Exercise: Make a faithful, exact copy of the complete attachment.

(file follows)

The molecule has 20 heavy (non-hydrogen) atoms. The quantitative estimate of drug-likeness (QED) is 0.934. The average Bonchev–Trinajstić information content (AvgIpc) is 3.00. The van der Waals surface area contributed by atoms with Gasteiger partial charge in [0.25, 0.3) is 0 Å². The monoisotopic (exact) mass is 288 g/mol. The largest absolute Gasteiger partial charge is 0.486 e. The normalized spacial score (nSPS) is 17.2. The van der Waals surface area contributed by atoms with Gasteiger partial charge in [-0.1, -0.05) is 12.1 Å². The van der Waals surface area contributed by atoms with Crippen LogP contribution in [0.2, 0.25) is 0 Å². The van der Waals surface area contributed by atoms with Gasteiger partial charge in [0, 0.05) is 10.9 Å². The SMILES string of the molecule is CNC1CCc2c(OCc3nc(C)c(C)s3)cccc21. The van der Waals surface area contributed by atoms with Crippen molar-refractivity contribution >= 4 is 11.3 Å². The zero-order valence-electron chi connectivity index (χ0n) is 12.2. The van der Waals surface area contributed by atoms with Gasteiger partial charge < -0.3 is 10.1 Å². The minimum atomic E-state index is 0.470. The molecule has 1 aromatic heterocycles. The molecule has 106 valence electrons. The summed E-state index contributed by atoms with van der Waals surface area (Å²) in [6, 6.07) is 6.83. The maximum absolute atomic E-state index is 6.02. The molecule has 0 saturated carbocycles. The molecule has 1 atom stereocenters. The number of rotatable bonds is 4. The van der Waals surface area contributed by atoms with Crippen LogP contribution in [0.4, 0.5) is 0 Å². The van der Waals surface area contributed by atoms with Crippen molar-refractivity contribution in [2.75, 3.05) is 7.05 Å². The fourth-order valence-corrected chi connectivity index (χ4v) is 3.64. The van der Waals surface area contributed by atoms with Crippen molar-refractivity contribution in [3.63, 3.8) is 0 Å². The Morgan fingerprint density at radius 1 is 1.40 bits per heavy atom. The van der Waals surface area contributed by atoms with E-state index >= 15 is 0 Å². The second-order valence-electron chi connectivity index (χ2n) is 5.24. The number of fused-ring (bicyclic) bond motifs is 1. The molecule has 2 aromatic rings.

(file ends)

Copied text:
The molecule has 20 heavy (non-hydrogen) atoms. The quantitative estimate of drug-likeness (QED) is 0.934. The average Bonchev–Trinajstić information content (AvgIpc) is 3.00. The van der Waals surface area contributed by atoms with Gasteiger partial charge in [0.25, 0.3) is 0 Å². The monoisotopic (exact) mass is 288 g/mol. The largest absolute Gasteiger partial charge is 0.486 e. The normalized spacial score (nSPS) is 17.2. The van der Waals surface area contributed by atoms with Gasteiger partial charge in [-0.1, -0.05) is 12.1 Å². The van der Waals surface area contributed by atoms with Crippen LogP contribution in [0.2, 0.25) is 0 Å². The van der Waals surface area contributed by atoms with Gasteiger partial charge in [0, 0.05) is 10.9 Å². The SMILES string of the molecule is CNC1CCc2c(OCc3nc(C)c(C)s3)cccc21. The van der Waals surface area contributed by atoms with Crippen molar-refractivity contribution >= 4 is 11.3 Å². The zero-order valence-electron chi connectivity index (χ0n) is 12.2. The van der Waals surface area contributed by atoms with Gasteiger partial charge < -0.3 is 10.1 Å². The minimum atomic E-state index is 0.470. The molecule has 1 aromatic heterocycles. The molecule has 106 valence electrons. The summed E-state index contributed by atoms with van der Waals surface area (Å²) in [6, 6.07) is 6.83. The maximum absolute atomic E-state index is 6.02. The molecule has 0 saturated carbocycles. The molecule has 1 atom stereocenters. The number of rotatable bonds is 4. The van der Waals surface area contributed by atoms with Crippen LogP contribution in [0.4, 0.5) is 0 Å². The van der Waals surface area contributed by atoms with Crippen molar-refractivity contribution in [2.75, 3.05) is 7.05 Å². The fourth-order valence-corrected chi connectivity index (χ4v) is 3.64. The van der Waals surface area contributed by atoms with Crippen molar-refractivity contribution in [3.63, 3.8) is 0 Å². The Morgan fingerprint density at radius 1 is 1.40 bits per heavy atom. The van der Waals surface area contributed by atoms with E-state index >= 15 is 0 Å². The second-order valence-electron chi connectivity index (χ2n) is 5.24. The number of fused-ring (bicyclic) bond motifs is 1. The molecule has 2 aromatic rings.